Extremely Reasonable Suggestions for
“Typical” Parents, Family, and Teachers on Behalf of Kids With Asperger’s
By Jennifer McIlwee Myers,
try to make us “normal.” We’d much rather be functional. It’s hard
to be functional when you have to spend all your time and energy focusing on
making eye contact and not tapping your feet.
overprotect, indulge, or cosset us. We already have enough social problems
without additionally learning to be spoiled and self-indulgent.
us social skills according to how you wish the world was, or even how you
think it is. Look carefully at what is really going on and teach us real
and/or act as if your life would be perfect or soooo much easier if you had
a “normal” child. We don’t thrive on knowing that we are the children you
the mistake of thinking that teaching us typical behaviors and successful
masking means we are “cured.” Please remember that the more typical our
behavior seems, the harder we are working. What is natural, simple behavior
to you is a constant intense effort for us.
punish us with rewards or reward us with punishments. For those of us who
find recess to be the most stressful part of school, any action that will
keep us in from recess is one we will learn to repeat ad infinitum. Getting
rewarded for good behavior with fashionable but really itchy clothing will
train us to NOT behave too well!
assiduously train us to imitate and conform to other children’s behavior,
don’t be shocked if we learn to curse, whine for popular toys, dress in ways
you don’t like, and eventually drink, smoke, and attempt to seek out sex as
teenagers. Those “nice kids” you think so highly of do a lot of things you
don’t know about – or don’t you remember high school?
give us information about autism/Asperger’s early on at a level we can
digest. We need to know what’s going on – and we will figure out that
something is “wrong” with us whether you tell us or not.
a diagnosis or help for us because you are scared of us being labeled.
Without that diagnosis and appropriate support, our teachers, family, and
fellow students will give us plenty of labels – and we might just
believe them if we hear them often enough.
us to do things we can’t do. A forced social situation won’t teach us
social skills any more than dumping us in the middle of the Pacific Ocean
will teach us to swim.
us for what other kids do. The fact that other kids tease and torture us
for benign “autistic” behaviors doesn’t mean we need to change, it
means they do. Needing to bounce or swing for the whole recess is
not morally wrong; tormenting someone for having a neurological disability
attempt to use humiliation or public embarrassment to “teach us a lesson.”
We get way too much of that from other people, and the only lesson learned
is that we can’t trust you either.
DO punish us
(or give us “consequences,” heaven help us) when it is necessary to do so –
but make the connection between cause and effect very, very clear. We often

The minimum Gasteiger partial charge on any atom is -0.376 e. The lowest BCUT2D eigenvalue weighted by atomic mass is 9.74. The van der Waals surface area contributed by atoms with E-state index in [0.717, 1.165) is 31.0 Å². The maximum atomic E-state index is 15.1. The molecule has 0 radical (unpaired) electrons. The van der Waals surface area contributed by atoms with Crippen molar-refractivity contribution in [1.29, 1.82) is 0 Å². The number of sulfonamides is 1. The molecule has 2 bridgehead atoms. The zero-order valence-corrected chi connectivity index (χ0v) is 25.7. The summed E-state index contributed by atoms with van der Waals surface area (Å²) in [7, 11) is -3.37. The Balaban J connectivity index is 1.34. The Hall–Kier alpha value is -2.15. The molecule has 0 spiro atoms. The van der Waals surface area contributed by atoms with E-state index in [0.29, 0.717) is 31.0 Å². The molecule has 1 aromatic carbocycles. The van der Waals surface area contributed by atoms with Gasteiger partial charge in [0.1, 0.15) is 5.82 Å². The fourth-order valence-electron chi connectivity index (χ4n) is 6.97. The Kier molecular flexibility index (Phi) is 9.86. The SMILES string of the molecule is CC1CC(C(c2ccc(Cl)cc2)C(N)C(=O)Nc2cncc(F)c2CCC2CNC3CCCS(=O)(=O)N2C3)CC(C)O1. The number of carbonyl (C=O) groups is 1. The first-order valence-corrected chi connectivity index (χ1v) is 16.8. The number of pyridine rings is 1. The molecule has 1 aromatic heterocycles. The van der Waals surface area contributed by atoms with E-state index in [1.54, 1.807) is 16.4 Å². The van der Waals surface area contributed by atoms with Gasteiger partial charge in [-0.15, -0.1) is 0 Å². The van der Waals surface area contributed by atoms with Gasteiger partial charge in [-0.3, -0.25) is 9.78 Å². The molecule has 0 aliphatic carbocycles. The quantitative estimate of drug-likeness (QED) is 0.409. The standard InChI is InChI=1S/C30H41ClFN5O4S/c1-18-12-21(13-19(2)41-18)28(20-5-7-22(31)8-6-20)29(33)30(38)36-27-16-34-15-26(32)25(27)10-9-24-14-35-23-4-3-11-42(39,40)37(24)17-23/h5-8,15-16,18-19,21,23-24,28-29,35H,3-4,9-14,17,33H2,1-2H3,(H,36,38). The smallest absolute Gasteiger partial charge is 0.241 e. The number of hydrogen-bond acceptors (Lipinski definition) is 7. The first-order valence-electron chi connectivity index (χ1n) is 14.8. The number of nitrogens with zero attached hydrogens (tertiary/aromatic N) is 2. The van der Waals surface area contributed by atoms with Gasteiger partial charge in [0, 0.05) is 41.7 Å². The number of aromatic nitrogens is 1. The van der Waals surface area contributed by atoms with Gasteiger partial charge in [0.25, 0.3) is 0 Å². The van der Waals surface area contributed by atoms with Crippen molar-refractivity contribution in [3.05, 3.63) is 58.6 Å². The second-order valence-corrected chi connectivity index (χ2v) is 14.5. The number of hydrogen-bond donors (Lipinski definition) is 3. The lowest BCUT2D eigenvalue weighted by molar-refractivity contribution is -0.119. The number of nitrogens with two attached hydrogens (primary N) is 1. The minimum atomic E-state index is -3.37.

need visual aids to understand how our behavior can cause an unwanted result
DON’T cut us
too much slack when our behavior is potentially dangerous to us. For
example, adolescent pre-stalking behavior should result in serious
consequences -- because not treating such behavior seriously when we are
young can lead to problems involving law enforcement when we’re older!
untrained camp counselors, “typical peers,” or youth pastors to be able to
deal with Asperger’s. Often their answers to our problems involve highly
destructive phrases like “try harder,” “you could do it if you really wanted
to,” and “snap out of it.”
one thing and teach another. If you yell or hit when you’re mad, we will
too. If you rage at us, don’t be shocked at our “autistic rages.” And
DON’T lecture us about our stims while you smoke, tap your foot, pick at
your manicure and down your third double-latte today.
require us to be wildly successful at something because your ego has been
wounded by having a “flawed” child. We can’t all be Temple Grandin.
Remember, all honest work is noble, even if you can’t brag about us to your
time with our siblings, even if you need to arrange for respite care to do
so. Schedule something special for them without us along, even if it’s just
lunch at a fast-food joint once a week or so.
DO ask for
help for yourself as needed. Take advantage of respite care when you can.
Get cognitive-behavioral counseling and/or medication when you are
depressed. Don’t try to do it all alone. Remember: it is much more
important that you get a nap and a nourishing meal than that we have a tidy
important: please, please, please DON’T wait until we’re “cured” or
“recovered” to love and accept us. You could miss our whole lives that way.
J. M. Myers 2005
Reprinted with permission.
author is based in Orange County, California, and is available for
presentations around the USA – she is also available for overseas locations
given sufficient lead time. You can contact her at:
PO Box 156
Placentia, CA 92871